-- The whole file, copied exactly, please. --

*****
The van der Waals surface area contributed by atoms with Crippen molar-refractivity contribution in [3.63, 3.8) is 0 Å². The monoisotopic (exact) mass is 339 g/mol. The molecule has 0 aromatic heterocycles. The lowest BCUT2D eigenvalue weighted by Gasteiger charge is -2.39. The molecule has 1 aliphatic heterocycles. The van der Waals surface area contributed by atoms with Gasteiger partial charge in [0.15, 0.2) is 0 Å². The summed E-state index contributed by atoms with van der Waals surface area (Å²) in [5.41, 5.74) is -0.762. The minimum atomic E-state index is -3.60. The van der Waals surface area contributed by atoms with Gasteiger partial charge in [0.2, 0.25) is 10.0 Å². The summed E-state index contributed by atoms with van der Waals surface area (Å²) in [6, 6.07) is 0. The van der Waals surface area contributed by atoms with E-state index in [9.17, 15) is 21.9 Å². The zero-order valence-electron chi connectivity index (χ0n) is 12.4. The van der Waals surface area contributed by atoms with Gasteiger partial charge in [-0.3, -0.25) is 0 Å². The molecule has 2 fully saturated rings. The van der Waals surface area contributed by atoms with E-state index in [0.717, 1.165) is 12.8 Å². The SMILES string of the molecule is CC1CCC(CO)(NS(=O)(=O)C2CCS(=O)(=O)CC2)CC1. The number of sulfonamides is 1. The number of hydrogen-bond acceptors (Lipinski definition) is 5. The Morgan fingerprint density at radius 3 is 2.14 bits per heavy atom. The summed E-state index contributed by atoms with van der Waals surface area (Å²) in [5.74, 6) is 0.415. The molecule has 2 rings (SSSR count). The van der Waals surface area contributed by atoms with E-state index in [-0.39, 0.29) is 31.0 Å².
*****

The van der Waals surface area contributed by atoms with Crippen molar-refractivity contribution in [3.63, 3.8) is 0 Å². The monoisotopic (exact) mass is 339 g/mol. The molecule has 0 aromatic heterocycles. The lowest BCUT2D eigenvalue weighted by Gasteiger charge is -2.39. The molecule has 1 aliphatic heterocycles. The van der Waals surface area contributed by atoms with Gasteiger partial charge in [0.15, 0.2) is 0 Å². The summed E-state index contributed by atoms with van der Waals surface area (Å²) in [5.41, 5.74) is -0.762. The minimum atomic E-state index is -3.60. The van der Waals surface area contributed by atoms with Gasteiger partial charge in [0.2, 0.25) is 10.0 Å². The summed E-state index contributed by atoms with van der Waals surface area (Å²) in [6, 6.07) is 0. The van der Waals surface area contributed by atoms with E-state index in [9.17, 15) is 21.9 Å². The zero-order valence-electron chi connectivity index (χ0n) is 12.4. The van der Waals surface area contributed by atoms with Gasteiger partial charge in [-0.3, -0.25) is 0 Å². The molecule has 2 fully saturated rings. The van der Waals surface area contributed by atoms with E-state index in [0.717, 1.165) is 12.8 Å². The SMILES string of the molecule is CC1CCC(CO)(NS(=O)(=O)C2CCS(=O)(=O)CC2)CC1. The number of sulfonamides is 1. The number of hydrogen-bond acceptors (Lipinski definition) is 5. The Morgan fingerprint density at radius 3 is 2.14 bits per heavy atom. The summed E-state index contributed by atoms with van der Waals surface area (Å²) in [5.74, 6) is 0.415. The molecule has 2 rings (SSSR count). The van der Waals surface area contributed by atoms with E-state index in [-0.39, 0.29) is 31.0 Å².